Hey, you eventually wised up. :) I'm sure now that you've found enlightenment, that you can find at least a couple of older people in your life who are still shackled to their consumerist lifestyles.  Relative to them, you're doing pretty great.

Nords

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Re: REGRETS
« Reply #5 on: November 14, 2012, 09:46:08 PM »
I can't seem to shake the thought that if "I knew then what I know now" I'd already be retired! How do I bury these feelings of regret and move on?
That's your brain trying to make sure you get lasting value from the tuition you've paid to the School of Experience.

I think the thoughts & feelings will fade over time as you replace the old memories with new successes.  The key is that you changed your habits while you still had the ability to earn more and invest.  Imagine if you'd kept your old habits until you were 65 years old...

nofool

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Re: REGRETS
« Reply #6 on: November 15, 2012, 10:40:57 AM »
Agreed with everybody else here.

Look, there will always be things you could have done better. It's a blessing to be at your current age and look back at your younger self and think, "Man, I was such an idiot!" It shows you just how far you've come. That's something to be thankful for!

"What if's" will haunt you to the day you die, if you let them. Don't. Just look toward the future instead. :)

AJ

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Re: REGRETS
« Reply #7 on: November 15, 2012, 02:50:49 PM »
I definitely regret some of the financial mistakes of my past, and I know what you mean about dwelling on them. But, I think the further down the road to financial freedom you get, the less it bothers you what could have been. And once you DO retire, its not like you will think to yourself "Man, if only I hadn't bought all those lattes not only would I be retired now, but I would have been retired a year ago!" (or, whatever). Point is, memories and regrets do fade as you build the life you want for yourself.

Yeah, I shouldn't have taken out $43k in student loans for a degree I didn't even want or need. And, while I was still paying them off, I really felt those pangs of "what if". But now that they are all paid in full (and have been for a couple of years) I don't even think about it any more. I shouldn't have bought my first house at near the peak of the market. But now that we are in a different house, and the old one is a cash-flow-positive rental, I don't think about it. That doesn't mean they weren't mistakes, and it doesn't mean I didn't learn from them, but the mistakes no longer cause me mental stress or lost sleep.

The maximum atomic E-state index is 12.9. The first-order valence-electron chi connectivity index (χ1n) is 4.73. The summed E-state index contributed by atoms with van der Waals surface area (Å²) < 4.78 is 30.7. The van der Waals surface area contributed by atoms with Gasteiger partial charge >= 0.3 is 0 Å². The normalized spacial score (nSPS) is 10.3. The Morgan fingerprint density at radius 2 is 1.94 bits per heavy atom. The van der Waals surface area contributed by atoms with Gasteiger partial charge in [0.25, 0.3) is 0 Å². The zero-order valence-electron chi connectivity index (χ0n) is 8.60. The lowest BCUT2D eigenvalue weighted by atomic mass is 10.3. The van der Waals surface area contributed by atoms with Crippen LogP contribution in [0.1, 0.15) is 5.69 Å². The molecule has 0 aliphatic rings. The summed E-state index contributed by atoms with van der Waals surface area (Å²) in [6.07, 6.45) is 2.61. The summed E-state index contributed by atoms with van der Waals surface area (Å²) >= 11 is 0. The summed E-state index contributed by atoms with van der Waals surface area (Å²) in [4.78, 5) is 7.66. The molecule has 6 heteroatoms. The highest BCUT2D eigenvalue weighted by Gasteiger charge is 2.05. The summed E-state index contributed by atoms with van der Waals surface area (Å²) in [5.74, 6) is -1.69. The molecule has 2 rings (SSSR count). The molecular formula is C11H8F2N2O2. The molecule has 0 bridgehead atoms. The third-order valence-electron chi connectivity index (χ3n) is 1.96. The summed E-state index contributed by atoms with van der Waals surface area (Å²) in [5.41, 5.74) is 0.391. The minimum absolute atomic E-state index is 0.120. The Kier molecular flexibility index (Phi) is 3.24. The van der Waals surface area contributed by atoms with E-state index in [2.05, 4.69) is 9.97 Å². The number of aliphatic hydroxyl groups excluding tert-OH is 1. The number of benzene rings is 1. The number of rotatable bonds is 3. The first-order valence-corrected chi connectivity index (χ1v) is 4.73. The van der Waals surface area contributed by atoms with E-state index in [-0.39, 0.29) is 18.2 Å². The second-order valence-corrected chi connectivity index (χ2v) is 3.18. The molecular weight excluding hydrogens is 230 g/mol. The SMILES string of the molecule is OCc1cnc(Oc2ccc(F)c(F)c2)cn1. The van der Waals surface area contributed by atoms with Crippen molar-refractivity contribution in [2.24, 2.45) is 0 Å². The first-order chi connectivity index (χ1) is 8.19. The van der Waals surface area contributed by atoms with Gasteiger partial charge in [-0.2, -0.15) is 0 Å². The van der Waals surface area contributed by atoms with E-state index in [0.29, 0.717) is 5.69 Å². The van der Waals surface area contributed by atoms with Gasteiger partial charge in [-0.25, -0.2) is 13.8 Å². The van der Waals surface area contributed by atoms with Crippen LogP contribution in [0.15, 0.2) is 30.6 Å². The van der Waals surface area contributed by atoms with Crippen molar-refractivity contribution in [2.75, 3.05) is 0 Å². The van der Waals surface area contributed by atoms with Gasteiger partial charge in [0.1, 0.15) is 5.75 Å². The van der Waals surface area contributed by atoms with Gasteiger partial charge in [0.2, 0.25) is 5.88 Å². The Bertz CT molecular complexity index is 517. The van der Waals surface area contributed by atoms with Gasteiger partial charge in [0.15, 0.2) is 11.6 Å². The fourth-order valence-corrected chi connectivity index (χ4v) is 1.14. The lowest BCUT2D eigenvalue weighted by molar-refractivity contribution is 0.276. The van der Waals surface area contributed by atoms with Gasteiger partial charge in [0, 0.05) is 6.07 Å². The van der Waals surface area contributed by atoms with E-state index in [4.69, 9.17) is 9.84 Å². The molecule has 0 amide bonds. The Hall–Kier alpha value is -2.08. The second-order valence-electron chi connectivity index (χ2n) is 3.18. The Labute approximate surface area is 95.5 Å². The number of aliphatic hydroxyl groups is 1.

ruthiegirl

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Re: REGRETS
« Reply #8 on: November 15, 2012, 05:04:50 PM »
Yep, and in Mustachaian lingo, you punch yourself in the face and move on.  It sucks, but it's done.   What changes from this point on is up to you. 

And welcome!  I am newby too and believe me, I deserve several good face punches.  Aw well, onward and upward. 

happy

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Re: REGRETS
« Reply #9 on: November 15, 2012, 06:55:30 PM »
The thing about  life is, unless you are perfect you will make mistakes. I'm just about to deliver the oh so clique'd line about we all make mistakes, the thing is to learn from them.
Sit your self down and say: did I make mistakes in the past: YES. Do I know how to avoid this from now on: YES.  Give yourself a green light and :).  Then get on with it and try not to make the same mistake again. Hold your self to your new frugality just to prove you learnt the lesson.

The "I wasted so much in the past, regret regret etc"  is one step away from "I've blown it now, no use trying anymore". IMO. Don't go there.